In an order adopted on December 14, the FCC created a dedicated Blue Alert event code in the Emergency Alert System so that state and local agencies have the option to send these warnings to the public through broadcast, cable, satellite and wireline video providers.

Blue Alerts warn the public when there is actionable information related to a law enforcement officer who is missing, seriously injured or killed in the line of duty or when there is an imminent credible threat to an officer.

Officials may also send Blue Alerts through the Wireless Emergency Alert system to consumers’ wireless phones.

Majority of House of Representatives Back Local Radio Freedom Act

Via NAB:

NABA majority of the House of Representatives now supports the Local Radio Freedom Act after a bipartisan group of five House members signed a resolution opposing “any new performance fee, tax, royalty, or other charge” on local broadcast radio stations. The Local Radio Freedom Act (LRFA) now has 220 cosponsors in the House, two more than is needed to constitute a majority in the 435-member body. There are 25 LRFA co-sponsors in the Senate.

Adding their support recently for the Local Radio Freedom Act in the House are Reps. Elizabeth Esty (CT-5), Tom Garrett (VA-5), Josh Gottheimer (NJ-5), Gregory Meeks (NY-5) and Dutch Ruppersberger (MD-2).

“We’re gratified that most House members stand with America’s hometown radio stations against a job-killing performance royalty,” said NAB President and CEO Gordon Smith. “For decades, local radio has jump-started careers of countless musicians and exposed legacy artists to younger listeners. We thank Congress for its support, and local radio looks forward to continuing to provide unparalleled promotional value to record labels and artists in the form of free airplay of music.”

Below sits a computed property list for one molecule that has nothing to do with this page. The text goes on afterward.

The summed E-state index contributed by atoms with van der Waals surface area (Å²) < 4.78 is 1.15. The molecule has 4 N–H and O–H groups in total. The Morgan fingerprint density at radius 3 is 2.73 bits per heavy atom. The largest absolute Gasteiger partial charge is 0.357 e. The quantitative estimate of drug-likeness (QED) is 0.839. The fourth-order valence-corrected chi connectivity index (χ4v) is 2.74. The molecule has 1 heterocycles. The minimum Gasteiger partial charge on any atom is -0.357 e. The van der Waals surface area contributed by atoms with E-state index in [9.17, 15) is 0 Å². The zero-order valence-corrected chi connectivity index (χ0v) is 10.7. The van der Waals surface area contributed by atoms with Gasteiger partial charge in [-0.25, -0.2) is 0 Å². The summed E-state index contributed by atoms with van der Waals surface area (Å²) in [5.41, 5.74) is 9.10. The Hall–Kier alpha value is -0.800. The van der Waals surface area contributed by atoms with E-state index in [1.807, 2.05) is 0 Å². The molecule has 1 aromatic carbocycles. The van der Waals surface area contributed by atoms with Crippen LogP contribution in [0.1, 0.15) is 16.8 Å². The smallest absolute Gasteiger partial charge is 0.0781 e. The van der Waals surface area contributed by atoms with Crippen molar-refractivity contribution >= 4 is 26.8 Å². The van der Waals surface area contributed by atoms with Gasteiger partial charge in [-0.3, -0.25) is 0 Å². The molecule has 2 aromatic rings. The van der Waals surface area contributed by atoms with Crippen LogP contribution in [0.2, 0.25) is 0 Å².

Reps. Michael Conaway (R-TX) and Gene Green (D-TX) are the principal cosponsors of the Local Radio Freedom Act (H. Con. Res. 13) in the House of Representatives. Sens. John Barrasso (R-WY) and Heidi Heitkamp (D-ND) introduced a companion resolution in the Senate (S. Con. Res. 6).

“Congress should not impose any new performance fee, tax, royalty, or other charge relating to the public performance of sound recordings on a local radio station for broadcasting sound recordings over the air, or on any business for the public performance of sound recordings on a local radio station broadcast over the air,” reads the Local Radio Freedom Act.

The 220 House co-sponsors of the Local Radio Freedom Act include (new cosponsors in bold):

The Local Radio Freedom Act’s 25 Senate cosponsors are:

John Barrasso (R-WY)
John Boozman (R-AR)
Richard Burr (R-NC)
Thad Cochran (R-MS)
Susan Collins (R-ME)
Tom Cotton (R-AR)
Steve Daines (R-MT)
Mike Enzi (R-WY)
Joni Ernst (R-IA)
Deb Fischer (R-NE)
Cory Gardner (R-CO)
Maggie Hassan (D-NH)
Martin Heinrich (D-NM)
Heidi Heitkamp (D-ND)
John Hoeven (R-ND)
James Inhofe (R-OK)
Ron Johnson (R-WI)
Joe Manchin (D-WV)
Pat Roberts (R-KS)
Mike Rounds (R-SD)
Jeanne Shaheen (D-NH)
Dan Sullivan (R-AK)
Jon Tester (D-MT)
Tom Udall (D-NM)
Roger Wicker (R-MS)